This article mainly discusses the benefits of wind energy in dealing with climate change, primarily through via an interview with Vestas CEO Anders Runevad. It briefly touches on all the benefits of wind energy, its lower costs compared to fossil fuels, and challenges in adapting wind power to regions already relying on fossil fuels or nuclear power. While an interesting read, I was hoping it would look a little more at some of the challenges in predicting how to best utilize wind power in anticipation of changing climates.
I did see a scientific article looking at the subject in my searching, but it was in Science Direct and there was a charge for the full article. Maybe the school library has full access to that site, so here’s the link for anyone interested in checking: http://www.sciencedirect.com/science/article/pii/S1364032109001713
3 thoughts on ““Wind Energy is a Key Climate Change Solution”, Article from The Guardian”
People and media should make climate change a really big topic on a daily basis. And we should do our best possible maximum to lower the level of greenhouse gases we are releasing in the atmosphere.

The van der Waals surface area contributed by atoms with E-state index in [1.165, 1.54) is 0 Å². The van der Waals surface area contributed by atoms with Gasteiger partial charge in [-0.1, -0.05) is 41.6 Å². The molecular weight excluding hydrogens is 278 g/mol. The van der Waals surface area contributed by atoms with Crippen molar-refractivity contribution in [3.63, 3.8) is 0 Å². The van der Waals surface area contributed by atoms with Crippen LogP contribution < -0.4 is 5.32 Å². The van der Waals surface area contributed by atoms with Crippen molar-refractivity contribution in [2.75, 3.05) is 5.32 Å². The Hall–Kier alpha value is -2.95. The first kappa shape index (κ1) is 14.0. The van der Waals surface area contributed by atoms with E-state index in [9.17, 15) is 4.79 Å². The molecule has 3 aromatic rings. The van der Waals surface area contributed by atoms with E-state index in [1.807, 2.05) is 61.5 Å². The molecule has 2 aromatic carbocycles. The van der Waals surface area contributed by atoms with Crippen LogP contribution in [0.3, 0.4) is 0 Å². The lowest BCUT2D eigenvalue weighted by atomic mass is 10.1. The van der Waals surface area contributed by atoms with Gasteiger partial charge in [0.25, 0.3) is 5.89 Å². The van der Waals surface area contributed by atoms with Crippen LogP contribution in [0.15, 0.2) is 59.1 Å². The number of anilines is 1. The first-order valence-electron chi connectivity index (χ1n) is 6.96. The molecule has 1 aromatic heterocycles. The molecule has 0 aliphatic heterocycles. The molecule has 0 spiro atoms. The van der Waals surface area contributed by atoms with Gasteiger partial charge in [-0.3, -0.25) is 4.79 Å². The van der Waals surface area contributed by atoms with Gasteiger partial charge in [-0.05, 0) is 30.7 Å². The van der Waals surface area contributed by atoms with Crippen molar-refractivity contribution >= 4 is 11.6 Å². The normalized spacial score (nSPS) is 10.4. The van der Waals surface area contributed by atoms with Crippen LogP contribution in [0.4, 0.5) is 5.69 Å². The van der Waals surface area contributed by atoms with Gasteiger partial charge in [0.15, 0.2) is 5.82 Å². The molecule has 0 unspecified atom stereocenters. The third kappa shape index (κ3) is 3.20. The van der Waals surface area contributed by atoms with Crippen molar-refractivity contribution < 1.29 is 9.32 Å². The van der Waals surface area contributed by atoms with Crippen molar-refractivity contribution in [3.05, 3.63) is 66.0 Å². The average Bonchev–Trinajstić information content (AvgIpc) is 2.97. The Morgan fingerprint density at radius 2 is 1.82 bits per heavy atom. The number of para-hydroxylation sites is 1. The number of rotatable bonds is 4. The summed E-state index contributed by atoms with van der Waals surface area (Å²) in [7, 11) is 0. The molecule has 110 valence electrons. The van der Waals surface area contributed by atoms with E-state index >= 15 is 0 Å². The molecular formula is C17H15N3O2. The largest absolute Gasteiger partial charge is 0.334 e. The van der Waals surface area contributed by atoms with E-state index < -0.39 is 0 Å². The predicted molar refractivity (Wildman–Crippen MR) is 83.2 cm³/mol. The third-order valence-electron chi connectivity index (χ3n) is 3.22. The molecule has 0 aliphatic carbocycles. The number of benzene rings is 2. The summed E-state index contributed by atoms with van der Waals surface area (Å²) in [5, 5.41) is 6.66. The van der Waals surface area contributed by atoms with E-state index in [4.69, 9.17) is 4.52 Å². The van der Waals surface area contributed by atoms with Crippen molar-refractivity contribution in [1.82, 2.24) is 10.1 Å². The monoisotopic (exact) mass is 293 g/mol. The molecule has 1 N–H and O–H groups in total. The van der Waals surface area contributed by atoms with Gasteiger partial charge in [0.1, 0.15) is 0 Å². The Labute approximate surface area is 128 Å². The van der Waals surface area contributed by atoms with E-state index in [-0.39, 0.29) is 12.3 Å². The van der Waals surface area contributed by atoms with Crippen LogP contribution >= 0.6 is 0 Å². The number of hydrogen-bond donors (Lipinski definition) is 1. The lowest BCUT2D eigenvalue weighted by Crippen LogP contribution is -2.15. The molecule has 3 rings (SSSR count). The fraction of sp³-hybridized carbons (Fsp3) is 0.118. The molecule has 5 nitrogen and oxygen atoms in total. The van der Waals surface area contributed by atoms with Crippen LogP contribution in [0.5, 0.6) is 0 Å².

WIND ENERGY may be the solution to solving climate change. WIND ENERGY has many advantages such as it doesn’t pollute the air, it is a renewable energy, which is good for to the environment.
Thanks for posting this! Even though this article came out over a year ago, it still has some very good points. As someone who would eventually like to work in renewable energy engineering, I am very excited by the escalating scale of wind energy globally. The US is definitely making some improvements, but I am concerned that without a re-commitment to investing in green energy by the current White House and Congress, we run the risk of sliding backwards. One of the most overlooked parts of the federal stimulus act — the American Recovery and Reinvestment Act — after the 2008 Recession was the amount of funding for research, implementation, and investments in renewable energy. The Obama Administration published a very helpful fact sheet about this in 2016 which you can read here: